Citing History and Defying the West, Vladimir Putin Signs Treaty Making Crimea a Part of Russia

President Vladimir V. Putin with, from left, Sergei Aksyonov, the newly declared prime minister of Crimea, Vladimir Konstantinov, the speaker of its Parliament, and Alexei Chally, the mayor of Sevastopol, after a signing ceremony at the Kremlin on Tuesday. (Credit Maxim Shemetov/Reuters)
President Vladimir V. Putin with, from left, Sergei Aksyonov, the newly declared prime minister of Crimea, Vladimir Konstantinov, the speaker of its Parliament, and Alexei Chally, the mayor of Sevastopol, after a signing ceremony at the Kremlin on Tuesday. (Credit Maxim Shemetov/Reuters)

President Vladimir V. Putin claimed Crimea as a part of Russia on Tuesday, reversing what he described as a historical mistake made by the Soviet Union 60 years ago and brushing aside international condemnation that could leave Russia deeply isolated for years to come.

Within minutes of delivering a passionate speech to Russia’s entire political elite, Mr. Putin cemented his pledge by signing a draft treaty with Crimean leaders to make the strategic Black Sea peninsula part of Russia. The events unfolded two days after Crimeans voted in a disputed referendum to break away from Ukraine. While the treaty signed Tuesday still needs parliamentary approval, that is regarded as a formality.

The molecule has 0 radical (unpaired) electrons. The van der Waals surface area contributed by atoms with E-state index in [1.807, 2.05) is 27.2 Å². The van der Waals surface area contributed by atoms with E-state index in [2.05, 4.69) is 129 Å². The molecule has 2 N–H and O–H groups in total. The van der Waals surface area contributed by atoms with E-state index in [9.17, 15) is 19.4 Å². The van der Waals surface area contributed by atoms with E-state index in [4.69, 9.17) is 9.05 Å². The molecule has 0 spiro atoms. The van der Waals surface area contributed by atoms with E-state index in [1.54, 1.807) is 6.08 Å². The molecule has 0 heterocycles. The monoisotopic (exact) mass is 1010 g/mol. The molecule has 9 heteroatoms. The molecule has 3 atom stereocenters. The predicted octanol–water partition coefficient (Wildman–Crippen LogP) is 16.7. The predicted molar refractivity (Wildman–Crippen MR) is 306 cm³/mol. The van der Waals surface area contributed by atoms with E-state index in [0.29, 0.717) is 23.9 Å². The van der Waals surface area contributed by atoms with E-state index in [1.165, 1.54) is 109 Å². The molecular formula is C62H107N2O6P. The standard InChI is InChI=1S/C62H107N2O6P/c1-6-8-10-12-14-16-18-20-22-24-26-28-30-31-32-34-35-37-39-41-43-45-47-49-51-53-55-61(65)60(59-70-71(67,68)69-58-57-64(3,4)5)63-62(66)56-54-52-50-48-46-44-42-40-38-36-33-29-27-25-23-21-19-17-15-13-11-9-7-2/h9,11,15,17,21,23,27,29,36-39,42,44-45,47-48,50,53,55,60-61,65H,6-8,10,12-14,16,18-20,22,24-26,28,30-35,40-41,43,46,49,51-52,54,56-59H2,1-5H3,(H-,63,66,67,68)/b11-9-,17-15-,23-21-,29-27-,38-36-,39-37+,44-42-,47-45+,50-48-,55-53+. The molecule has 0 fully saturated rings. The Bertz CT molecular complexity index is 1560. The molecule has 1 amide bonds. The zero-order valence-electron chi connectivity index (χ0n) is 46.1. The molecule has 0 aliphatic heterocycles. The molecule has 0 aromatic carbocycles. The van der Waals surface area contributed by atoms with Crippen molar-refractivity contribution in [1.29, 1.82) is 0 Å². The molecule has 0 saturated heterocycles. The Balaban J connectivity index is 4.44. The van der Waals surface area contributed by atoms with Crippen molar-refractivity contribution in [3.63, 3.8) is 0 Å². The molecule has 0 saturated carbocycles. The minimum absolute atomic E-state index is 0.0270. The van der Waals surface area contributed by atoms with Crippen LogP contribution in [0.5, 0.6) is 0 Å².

“Crimea has always been an integral part of Russia in the hearts and minds of people,” Mr. Putin declared in his address, delivered in the chandeliered St. George’s Hall in the Grand Kremlin Palace before hundreds of members of Parliament, governors and others. His remarks, which lasted 47 minutes, were interrupted repeatedly by thunderous applause, standing ovations and at the end chants of “Russia, Russia.” Some in the audience wiped tears from their eyes.

Reaching deep into Russia and Soviet history, Mr. Putin said he did not seek to divide Ukraine any further, but vowed that he would protect Russia’s national security from what he described as Western, and particularly American, actions that had left Russia feeling cornered.

He cited a list of grievances that had humiliated Russia and left it vulnerable in a world with one dominant superpower – from the NATO war in Kosovo in 1999 when he was an aide to President Boris N. Yeltsin to the one in Libya that toppled Col. Muammar el-Qaddafi in 2011 on what he called the false pretense of a humanitarian intervention.

Mr. Putin dipped into deep wells of emotion, starting with the baptism of Prince Vladimir, whose conversion to Orthodox Christianity transformed the kingdom then known as Rus, to the collapse of the Soviet Union, which left many Russians of his generation feeling that they had been stripped of their nation overnight.

“Millions of Russians went to bed in one country and woke up abroad,” he said. “Overnight, they were minorities in the former Soviet republics, and the Russian people became one of the biggest – if not the biggest – divided nation in the world.”

Assailing the West, he said: “They cheated us again and again, made decisions behind our back, presenting us with completed facts. That’s the way it was with the expansion of NATO in the east, with the deployment of military infrastructure at our borders. They always told us the same thing: ‘Well, this doesn’t involve you.’ ”

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The New York Times